Most tsunamis have a 'run up' of no more than 1.5 m. Building our shelter on stilts takes care of those easily, especially if the columnar supports dont have permanent walls or other obstacles attached to them. Stairs and other light artifacts can be swept away with no strain of the building itself, although we recommend at least one self buttressing set of concrete stairs to allow beach uccupants to climb up to safety. The entire shelter is surrounded by a circular set of steel railing both to allow endangered people to hang on and climb aboard, and for protection of the building itself against floating debris. There are six entry points all around the structure to allow admission of these people, with 3 doors and 6 windows.
As with the Archimede beach resorts,
these structures are much appreciated since they do no block the views nor the access to the beach. Instead they provide shade and interesting paths to the beach itself.
Although the statistical approach is still very imperfect, the probabilities for a bigger tsunami are very real, one for instance that could generate a few run-ups of over 3 meters. In such a case, the shelter is still quite valid since the pressures expected on the shell are well handled by properties that have been known for almost thirty years. The behavior of the steel connectors and panels is entirely predictable in a symetrical arrangement of dodecahedral modules.
Also known is the fact that the 100-year tsunami could have a run-up of over 3 meters, one that would pressure the structure to the point of endangering its columns and their connection to ground or building. In such an occurence, a powerful upsurge on those connectors would allow the entire building to float up thanks to sliding cylinders inserted into a sleeve cast into the concrete columns. Since the building itself has know flotation properties we can safely calculate that a crowd of 200 people can ride up the bigger waves with the building, the latter ajusting to the surge to a height of 3.5 to 4 meters.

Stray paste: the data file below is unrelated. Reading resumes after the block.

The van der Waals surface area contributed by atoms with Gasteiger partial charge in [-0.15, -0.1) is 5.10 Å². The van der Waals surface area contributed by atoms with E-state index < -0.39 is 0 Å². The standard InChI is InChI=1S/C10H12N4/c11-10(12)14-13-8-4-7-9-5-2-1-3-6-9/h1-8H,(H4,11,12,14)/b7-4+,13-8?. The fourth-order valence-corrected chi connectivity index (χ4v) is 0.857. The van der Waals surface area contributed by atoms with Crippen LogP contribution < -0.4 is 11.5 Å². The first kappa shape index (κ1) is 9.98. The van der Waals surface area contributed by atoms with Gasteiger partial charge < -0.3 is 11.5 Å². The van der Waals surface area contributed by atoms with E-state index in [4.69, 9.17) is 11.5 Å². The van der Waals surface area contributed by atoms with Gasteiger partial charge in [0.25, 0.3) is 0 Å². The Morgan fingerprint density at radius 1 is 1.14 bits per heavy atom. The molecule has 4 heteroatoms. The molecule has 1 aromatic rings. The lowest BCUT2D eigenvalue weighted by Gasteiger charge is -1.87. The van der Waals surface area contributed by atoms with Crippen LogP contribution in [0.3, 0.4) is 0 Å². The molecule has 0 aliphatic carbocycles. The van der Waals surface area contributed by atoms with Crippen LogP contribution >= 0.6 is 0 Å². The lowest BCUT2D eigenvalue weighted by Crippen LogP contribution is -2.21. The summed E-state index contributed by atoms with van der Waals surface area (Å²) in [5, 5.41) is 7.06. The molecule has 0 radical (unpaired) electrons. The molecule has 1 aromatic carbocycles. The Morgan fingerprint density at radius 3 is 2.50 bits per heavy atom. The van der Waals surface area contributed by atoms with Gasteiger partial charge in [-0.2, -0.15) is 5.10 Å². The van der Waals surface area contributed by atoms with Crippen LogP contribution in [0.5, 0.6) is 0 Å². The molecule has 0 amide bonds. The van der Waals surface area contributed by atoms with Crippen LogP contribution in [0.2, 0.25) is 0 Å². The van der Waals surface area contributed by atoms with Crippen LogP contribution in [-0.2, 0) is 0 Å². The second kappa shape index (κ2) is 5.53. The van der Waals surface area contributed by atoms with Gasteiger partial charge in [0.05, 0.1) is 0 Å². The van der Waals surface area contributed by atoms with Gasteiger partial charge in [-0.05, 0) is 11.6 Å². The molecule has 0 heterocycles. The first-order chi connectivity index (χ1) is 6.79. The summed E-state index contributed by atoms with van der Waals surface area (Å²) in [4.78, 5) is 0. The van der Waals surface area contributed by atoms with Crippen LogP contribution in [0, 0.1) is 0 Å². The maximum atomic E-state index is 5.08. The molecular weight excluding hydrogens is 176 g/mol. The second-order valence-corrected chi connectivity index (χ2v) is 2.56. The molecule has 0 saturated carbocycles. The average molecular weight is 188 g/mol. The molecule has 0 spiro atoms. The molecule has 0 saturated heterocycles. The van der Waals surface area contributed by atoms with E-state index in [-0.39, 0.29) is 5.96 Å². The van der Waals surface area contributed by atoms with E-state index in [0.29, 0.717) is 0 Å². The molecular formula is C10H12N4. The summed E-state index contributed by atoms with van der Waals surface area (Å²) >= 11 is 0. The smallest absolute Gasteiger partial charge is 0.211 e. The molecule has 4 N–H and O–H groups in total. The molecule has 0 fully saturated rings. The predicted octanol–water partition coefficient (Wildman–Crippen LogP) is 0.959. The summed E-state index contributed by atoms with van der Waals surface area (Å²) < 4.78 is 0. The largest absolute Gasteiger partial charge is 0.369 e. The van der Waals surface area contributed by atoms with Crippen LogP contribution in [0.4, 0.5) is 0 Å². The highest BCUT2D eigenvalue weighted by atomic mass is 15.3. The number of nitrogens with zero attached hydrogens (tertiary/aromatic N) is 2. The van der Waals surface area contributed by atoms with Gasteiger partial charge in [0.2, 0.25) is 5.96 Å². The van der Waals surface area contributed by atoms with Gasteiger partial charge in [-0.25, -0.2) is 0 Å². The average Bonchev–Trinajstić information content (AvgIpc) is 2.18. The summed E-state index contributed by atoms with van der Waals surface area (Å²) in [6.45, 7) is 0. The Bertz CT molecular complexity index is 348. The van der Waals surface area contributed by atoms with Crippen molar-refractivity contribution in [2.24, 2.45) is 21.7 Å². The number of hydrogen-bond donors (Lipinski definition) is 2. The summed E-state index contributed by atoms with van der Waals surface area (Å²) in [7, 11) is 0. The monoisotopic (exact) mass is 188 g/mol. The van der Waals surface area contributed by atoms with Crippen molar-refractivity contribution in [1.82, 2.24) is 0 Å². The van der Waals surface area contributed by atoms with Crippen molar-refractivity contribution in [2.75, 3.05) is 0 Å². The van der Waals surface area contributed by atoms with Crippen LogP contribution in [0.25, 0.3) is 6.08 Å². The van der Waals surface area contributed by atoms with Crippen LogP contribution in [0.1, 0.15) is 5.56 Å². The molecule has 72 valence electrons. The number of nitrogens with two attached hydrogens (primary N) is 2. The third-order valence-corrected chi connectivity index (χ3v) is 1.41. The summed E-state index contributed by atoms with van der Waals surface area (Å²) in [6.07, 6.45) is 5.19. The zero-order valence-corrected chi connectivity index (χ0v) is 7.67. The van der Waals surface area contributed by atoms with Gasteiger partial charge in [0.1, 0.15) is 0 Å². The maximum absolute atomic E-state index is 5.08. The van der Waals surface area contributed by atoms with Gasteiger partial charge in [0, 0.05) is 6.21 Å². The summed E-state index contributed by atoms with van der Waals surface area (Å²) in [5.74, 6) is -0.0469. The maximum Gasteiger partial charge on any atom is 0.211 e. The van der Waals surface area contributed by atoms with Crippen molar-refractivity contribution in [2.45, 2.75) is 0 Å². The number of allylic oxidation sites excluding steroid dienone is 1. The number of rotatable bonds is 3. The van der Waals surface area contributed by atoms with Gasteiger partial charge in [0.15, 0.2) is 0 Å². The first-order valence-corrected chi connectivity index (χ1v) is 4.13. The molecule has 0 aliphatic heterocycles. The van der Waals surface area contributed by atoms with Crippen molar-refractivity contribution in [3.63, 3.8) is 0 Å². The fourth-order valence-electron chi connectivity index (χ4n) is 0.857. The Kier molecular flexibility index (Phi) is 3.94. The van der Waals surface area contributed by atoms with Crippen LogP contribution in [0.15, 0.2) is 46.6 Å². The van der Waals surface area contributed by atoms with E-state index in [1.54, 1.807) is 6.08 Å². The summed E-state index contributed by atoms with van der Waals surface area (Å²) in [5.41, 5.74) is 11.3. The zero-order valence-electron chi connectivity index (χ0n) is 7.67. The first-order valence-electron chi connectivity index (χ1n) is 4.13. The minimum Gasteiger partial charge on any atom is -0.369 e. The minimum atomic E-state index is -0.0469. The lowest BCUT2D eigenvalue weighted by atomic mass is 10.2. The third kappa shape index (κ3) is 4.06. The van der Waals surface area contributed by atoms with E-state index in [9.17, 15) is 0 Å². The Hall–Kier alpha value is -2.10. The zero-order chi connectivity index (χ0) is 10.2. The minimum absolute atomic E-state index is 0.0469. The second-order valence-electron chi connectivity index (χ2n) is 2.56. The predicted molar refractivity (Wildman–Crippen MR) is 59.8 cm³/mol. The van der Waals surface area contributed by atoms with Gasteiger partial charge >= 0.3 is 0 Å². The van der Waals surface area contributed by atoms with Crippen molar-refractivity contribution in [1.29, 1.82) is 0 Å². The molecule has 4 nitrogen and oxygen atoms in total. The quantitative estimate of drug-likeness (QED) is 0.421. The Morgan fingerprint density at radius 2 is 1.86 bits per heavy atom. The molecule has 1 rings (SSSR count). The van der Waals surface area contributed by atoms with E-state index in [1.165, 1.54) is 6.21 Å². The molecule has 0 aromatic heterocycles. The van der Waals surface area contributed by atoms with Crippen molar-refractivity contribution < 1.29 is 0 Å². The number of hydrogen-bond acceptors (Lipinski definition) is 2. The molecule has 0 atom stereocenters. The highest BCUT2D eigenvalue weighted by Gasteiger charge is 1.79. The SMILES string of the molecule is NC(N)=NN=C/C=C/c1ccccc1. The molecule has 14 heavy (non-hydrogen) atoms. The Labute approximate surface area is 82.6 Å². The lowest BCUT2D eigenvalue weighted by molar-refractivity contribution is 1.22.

In the highly unlikely tsunamis that could heave the building beyond the reach if it's cylinders, The shelter would simply detach itself and float inland harmlessly, giving it a chance to pick-up more people in danger. Since the outflow of a tsunami of that size is loaded with debris, the building would need to resist these pressure. The circular 'bumper7handrail' system will help deflect these problematic floating objects.
On the other hand, since the building is truly unsinkable because of the rigid foam in its panels, a worse case scenario would involve perforation of the shell, floating out at sea and a panicking crowd that would collect all on one side, tilting the structure dramatically. This is why additional flotation is provided in the form of plastic drums set under the floor, creating a counter force to the asymetrical loading of the floor. This is also the reason why a second floor is helpful as in such a case water would harmlessly flood part of the ground floor. Nervous occupants could safely go upstairs or even on the roof, awaiting help. It is know that again in the worse case scenario the building would never be far at sea, would be essentially undamaged and could be craned to its former site after inspection of the column system. If high capacity cranes ( 2 x 25-ton+ cap. each) were not available, again the worse case scenario would involve essentially unbolting 60 panels and re-attaching them by hand over the columns, essentially tightening 60 high capacity bolts with box wrenches. Of course in a case like this all the joints would have to be re-sprayed with urethane foam, an operation costing $2000 that can be carried out in one day. It would seem that there would be a lot of grateful volunteers for a job like this, repairing 'mama' after she took care of 200 people!